Step inside the silver screen
See what some of your favorite film spots look like in real life, and find out their actual uses with these 17 locations you can explore on Street View.
Xavier's School for Gifted Youngsters, from X-Men
Canada's Hatley Castle was used for the exterior shots of Professor X's notorious school in the X-Men film series. The 40-room mansion was built by architect Samuel McClure, and was a private residence and a naval training facility before it became renowned as a home for young mutants.
Pont de Bir-Hakeim Bridge, from Inception
It might take you a moment to recognize this bridge without the moving mirrors, but this is the spot where Leonardo DiCaprio teaches Ellen Page how to build dreams in Inception. Situated in Paris, France, it crosses the Seine River and connects the city's 15th and 16th arrondissements.
OCP Headquarters, from Robocop
Although its height was altered to look 95 stories tall in the film, the base of the Dallas City Hall acted as the HQ of the megacorporation Omni Consumer Products in Robocops futuristic Detroit.
Bletchley Park, from The Imitation Game
The Imitation Game is the biopic of cryptanalyst Alan Turing, which makes this location doubly exciting as this is also the actual place he worked during the Second World War. It was here that he headed the Hut 8 team, who cracked The Enigma Code.
St. Michael's Church, from The Sound of Music
This baroque church in Mondsee, Austria was where the wedding of Maria and Captain von Trapp took place in The Sound of Music. In the real life version of events, the famous historical couple got married at Nonnberg Abbey in Salzburg.
Café des 2 Moulins, from Amélie
Located in Montmartre, the Café des 2 Moulins served as the workplace of the shy waitress Amélie and has now become a popular tourist destination after appearing in the film. Its name comes from its position near to the Moulin Rouge and the Moulin de la Galette.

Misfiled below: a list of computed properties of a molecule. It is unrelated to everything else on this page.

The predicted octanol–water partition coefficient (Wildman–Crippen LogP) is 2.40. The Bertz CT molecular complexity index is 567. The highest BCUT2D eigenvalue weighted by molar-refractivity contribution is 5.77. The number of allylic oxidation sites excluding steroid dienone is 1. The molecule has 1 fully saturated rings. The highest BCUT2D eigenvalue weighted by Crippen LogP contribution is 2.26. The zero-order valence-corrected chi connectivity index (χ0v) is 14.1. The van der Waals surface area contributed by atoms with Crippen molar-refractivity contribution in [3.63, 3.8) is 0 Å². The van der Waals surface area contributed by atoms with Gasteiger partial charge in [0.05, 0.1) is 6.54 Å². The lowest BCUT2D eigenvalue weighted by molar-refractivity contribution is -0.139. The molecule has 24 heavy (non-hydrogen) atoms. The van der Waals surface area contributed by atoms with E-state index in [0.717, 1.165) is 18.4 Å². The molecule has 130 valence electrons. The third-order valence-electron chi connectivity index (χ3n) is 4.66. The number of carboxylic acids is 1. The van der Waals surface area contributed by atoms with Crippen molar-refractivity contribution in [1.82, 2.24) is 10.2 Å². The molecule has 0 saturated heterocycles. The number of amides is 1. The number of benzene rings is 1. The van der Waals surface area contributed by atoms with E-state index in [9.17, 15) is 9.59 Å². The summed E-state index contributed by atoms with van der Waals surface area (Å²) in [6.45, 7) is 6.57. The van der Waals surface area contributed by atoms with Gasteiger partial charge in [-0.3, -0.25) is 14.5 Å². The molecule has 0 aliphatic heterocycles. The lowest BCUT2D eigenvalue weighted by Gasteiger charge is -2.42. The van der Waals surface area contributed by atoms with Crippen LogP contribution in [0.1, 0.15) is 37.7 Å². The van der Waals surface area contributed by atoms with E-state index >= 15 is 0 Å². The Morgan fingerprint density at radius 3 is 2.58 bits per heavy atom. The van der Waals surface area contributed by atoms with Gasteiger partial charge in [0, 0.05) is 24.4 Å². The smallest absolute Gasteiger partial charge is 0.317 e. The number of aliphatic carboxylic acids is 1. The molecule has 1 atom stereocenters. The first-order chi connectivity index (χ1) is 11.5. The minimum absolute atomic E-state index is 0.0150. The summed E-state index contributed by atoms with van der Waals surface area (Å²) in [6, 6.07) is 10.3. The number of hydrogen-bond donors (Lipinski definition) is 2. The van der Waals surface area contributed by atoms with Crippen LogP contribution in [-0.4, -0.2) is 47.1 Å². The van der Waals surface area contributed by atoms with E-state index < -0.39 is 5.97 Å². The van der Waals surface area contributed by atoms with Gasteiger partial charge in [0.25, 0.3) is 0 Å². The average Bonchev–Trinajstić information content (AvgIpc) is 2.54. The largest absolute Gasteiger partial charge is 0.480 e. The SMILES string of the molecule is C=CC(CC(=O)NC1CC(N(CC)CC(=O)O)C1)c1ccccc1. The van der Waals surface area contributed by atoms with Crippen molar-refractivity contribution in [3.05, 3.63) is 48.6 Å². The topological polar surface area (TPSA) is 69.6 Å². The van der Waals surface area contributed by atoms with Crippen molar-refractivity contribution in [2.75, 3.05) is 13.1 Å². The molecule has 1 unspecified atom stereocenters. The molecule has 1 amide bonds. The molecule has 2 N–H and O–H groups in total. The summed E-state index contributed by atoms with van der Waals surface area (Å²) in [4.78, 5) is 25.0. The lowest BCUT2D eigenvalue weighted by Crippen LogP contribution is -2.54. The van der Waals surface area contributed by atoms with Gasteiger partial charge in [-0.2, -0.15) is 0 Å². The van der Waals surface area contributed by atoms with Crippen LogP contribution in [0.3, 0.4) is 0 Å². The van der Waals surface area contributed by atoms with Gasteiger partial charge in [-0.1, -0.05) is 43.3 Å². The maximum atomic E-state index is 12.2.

Bridget's House, from Bridget Jones's Diary
This is the pub above which the titular leading lady lived in the Bridget Jones's Diary series. Situated right in the centre of Borough on London's South Bank, the market surrounding this location is also where she bought the ingredients to make her infamous blue soup.
Temple of The Sun, from Indiana Jones and the Last Crusade
The exterior of the Grail Temple was actually Al Khazneh in Petra, Jordan. Carved out of the sandstone rock face, Al Khazneh was originally a mausoleum built at the beginning of 1st century AD.
The Planetarium, from La La Land
This was the spot that the singing and dancing Mia and Sebastian visited on their date in La La Land— the Griffith Observatory in L.A. The observatory is also recognizable as the scene of the knife fight with James Dean in Rebel Without A Cause.
Steps of Philadelphia Museum of Art, from Rocky
If you ever want to recreate the Rocky training montage, you need to run up the 72 stone steps before the entrance to the Philadelphia Museum of Art. This is now also the home to a bronze statue of Rocky that Sylvester Stallone commissioned before Rocky III.
The Travel Book Shop, from Notting Hill
While the travel book shop owned by Hugh Grant's character in Notting Hill now functions as a newsagents, it still bears a nod to its significant part in the film above its entrance. Have a wander down the road to see if you can also spot the iconic blue door.
Tiffany & Co., from Breakfast at Tiffany's
Tiffany & Co is where Breakfast at Tiffany's' Holly Golightly spends her time window shopping in the tiny displays of exquisite jewelry. The scenes were shot outside the polished granite flagship store located at the corner of Fifth Avenue and 57th Street in Manhattan.
Nakatomi Plaza, from Die Hard
The exterior shots of the Nakatomi Plaza in Die Hard were actually of the Fox Plaza buliding in Los Angeles, Twentieth Century Fox's official headquarters. It also featured in Fight Club as one of the buildings brought down at the end.
The Cherry Street Inn, from Groundhog Day
This is the Cherry Street Inn where Bill Murray woke up to relive the same day over and over again in Groundhog Day. In real life it's called the Royal Victorian Manor and can be found in Illinois, not Punxsutawney.
The lobby, from The Grand Budapest Hotel
The inside of the Grand Budapest Hotel was actually filmed in an abandoned Art Nouveau department store in Görlitz, Germany. The director Wes Anderson and his team spent four months transforming the building into a giant film set, while the exterior shots of the powder-pink hotel were actually of a handmade miniature model.
Temple of Karnak, from The Spy Who Loved Me
Karnak is a maze of ancient Egyptian temples spanning over 100 hectares in Thebes, which is now known as Luxor. Here Bond and KGB Major Amasova follow Jaws through the giant columns of the Great Hypostyle Hall in The Spy Who Loved Me.
Victors' Living Quarters, from The Hunger Games: Catching Fire
After winning the Hunger Games in the first film of the franchise, Katniss and Peeta find themselves visiting the victors' living quarters in the Capital. The building used was actually the stunning atrium of the Marriot Marquis Hotel in Atlanta.